MBM tax preparers banned from doing anyone’s federal income taxes
Two tax preparers accused of swindling the federal government out of millions are not allowed to touch another person’s federal income taxes ever again.
A permanent injunction was filed Tuesday against Stacy Middleton and George Jenkins, both of them tax preparers for MBM Tax Services. Middleton worked out of the Charleston office on King Street. Jenkins worked out of the company’s Blythewood office.
The company’s website was no longer available on Wednesday. In its place, a message stated the website domain name had expired on July 16 and is pending renewal or deletion. No one answered the phone at the Charleston office on Wednesday afternoon. Middleton’s attorney did not return a request for comment. Jenkin’s attorney could not be reached for comment.
The federal government had previously filed an injunction on Tax Day, seeking to stop Middleton and Jenkins. Criminal charges have not been filed against the two men. But they may have cost the federal government $55 million, according to federal authorities.
As part of the injunction, Middleton was ordered to contact every person whom he prepared federal taxes for after Jan. 1, 2009, according to court filings. He must inform them about the injunction and send them a copy of it. He must also submit the names of all of his federal tax preparation customers. Middleton was also ordered to publish the injunction, at his own expense, in The Post and Courier, according to the filing.
The complaint filed against Middleton and Jenkins accuses them of creating fake deductions and overstating and duplicating deductions and credits on their customers’ tax returns.
Out of more than 800 tax returns prepared by the duo that were examined by the Internal Revenue Service, 93 percent had adjustments to their clients’ tax liabilities, according to federal authorities.
The pair’s allegedly fraudulent tax returns have left many of their customers owing money to the IRS. Many of them are facing large income tax deficiencies or liability for sizable penalties and interest, according to the federal complaint.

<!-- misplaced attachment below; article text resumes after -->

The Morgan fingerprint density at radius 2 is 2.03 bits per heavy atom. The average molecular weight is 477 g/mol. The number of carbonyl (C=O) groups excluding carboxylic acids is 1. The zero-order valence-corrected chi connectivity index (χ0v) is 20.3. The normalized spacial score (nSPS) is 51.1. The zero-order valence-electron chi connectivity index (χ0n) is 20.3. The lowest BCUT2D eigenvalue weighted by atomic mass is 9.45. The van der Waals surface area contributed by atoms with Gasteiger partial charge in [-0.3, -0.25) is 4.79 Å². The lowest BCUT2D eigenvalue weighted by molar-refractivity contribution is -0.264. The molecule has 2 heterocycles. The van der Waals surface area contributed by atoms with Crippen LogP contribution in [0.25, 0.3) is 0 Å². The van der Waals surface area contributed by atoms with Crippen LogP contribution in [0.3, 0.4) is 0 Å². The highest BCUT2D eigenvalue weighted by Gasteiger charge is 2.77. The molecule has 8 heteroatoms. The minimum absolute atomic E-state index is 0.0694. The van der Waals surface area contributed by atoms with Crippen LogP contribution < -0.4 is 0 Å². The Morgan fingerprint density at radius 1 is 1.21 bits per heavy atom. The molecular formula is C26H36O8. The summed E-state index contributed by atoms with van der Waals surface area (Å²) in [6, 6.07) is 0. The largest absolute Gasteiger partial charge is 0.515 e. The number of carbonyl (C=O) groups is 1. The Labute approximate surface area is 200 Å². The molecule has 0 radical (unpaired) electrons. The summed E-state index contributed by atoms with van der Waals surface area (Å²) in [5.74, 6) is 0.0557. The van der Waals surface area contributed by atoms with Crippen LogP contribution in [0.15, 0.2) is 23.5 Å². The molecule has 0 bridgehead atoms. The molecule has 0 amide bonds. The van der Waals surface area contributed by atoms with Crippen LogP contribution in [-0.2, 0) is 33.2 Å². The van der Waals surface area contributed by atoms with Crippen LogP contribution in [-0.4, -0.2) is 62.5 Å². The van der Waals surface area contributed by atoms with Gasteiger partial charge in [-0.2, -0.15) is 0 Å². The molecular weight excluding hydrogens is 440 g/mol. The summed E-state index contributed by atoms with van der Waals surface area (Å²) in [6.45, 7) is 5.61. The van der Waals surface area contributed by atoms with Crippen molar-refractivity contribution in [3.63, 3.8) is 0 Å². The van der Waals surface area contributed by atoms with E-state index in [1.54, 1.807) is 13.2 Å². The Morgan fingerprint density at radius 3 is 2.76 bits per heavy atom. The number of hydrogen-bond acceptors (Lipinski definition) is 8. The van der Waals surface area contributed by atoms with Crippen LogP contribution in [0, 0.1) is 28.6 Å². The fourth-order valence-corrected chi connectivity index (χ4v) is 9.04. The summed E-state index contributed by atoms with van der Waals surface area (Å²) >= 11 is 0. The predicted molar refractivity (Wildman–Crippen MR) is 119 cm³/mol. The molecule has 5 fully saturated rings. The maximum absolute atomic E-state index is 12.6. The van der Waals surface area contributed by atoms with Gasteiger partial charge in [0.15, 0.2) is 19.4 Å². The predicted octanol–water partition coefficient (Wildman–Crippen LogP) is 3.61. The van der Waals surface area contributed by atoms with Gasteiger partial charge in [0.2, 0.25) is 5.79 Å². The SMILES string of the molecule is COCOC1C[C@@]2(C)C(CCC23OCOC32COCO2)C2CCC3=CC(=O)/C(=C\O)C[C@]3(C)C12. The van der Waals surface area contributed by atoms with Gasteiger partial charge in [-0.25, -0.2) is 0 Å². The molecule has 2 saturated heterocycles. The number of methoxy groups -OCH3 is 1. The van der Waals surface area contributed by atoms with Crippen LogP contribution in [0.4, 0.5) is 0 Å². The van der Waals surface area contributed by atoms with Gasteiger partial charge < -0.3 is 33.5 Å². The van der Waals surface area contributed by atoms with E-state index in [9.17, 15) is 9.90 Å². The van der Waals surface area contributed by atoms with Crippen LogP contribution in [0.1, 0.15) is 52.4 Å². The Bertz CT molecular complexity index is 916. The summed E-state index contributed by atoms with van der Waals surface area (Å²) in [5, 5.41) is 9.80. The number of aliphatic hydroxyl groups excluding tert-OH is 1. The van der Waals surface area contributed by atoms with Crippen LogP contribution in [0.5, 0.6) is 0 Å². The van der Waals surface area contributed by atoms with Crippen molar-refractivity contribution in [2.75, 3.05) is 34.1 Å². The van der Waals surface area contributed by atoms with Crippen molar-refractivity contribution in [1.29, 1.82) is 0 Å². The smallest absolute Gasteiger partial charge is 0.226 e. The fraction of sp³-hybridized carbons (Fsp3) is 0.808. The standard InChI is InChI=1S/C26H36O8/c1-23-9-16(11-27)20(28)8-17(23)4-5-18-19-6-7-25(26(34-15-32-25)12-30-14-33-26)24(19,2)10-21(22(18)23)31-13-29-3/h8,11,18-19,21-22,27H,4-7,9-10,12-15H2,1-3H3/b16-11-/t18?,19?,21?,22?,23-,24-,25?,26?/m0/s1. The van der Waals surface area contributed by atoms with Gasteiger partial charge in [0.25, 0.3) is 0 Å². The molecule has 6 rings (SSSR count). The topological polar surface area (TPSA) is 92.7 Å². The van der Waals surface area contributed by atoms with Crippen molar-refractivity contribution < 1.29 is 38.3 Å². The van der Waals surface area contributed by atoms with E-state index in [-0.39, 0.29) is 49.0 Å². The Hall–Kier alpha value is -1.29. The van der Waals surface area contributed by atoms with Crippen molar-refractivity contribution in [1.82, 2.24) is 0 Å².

MBM has five offices around the state, according to the company’s website before it was taken down. Middleton is one of the company’s founders, the site stated. In 2007, Middleton and his partners stopped working as a partnership and started to operate a separate tax preparation business, but all operating under the same MBM name, according to federal documents. The offices operate separately, but pool funds for shared advertising expenses, stated court documents.
Between 2008 and 2011, Middleton and Jenkins prepared about 17,000 federal tax returns. Out of the 842 returns examined by the IRS, nearly all of them resulted in adjustments, a federal complaint stated. On average, the IRS estimates there was about a $3,285 deficiency per return.
Middleton and Jenkins allegedly created fake deductions and credits or duplicated existing returns, according to court records. The pair are also accused of reporting nonexistent business expenses and deductions on returns in order to create phony business losses to offset their customer’s wages. Those bonus expenses included medical, unreimbursed travel and cash charitable contributions.
Middleton and Jenkins are not licensed with the Board of Accountancy within the S.C. Department of Labor, Licensing & Regulation.
Reach Natalie Caula at 937-5594 or Twitter.com/ncaula.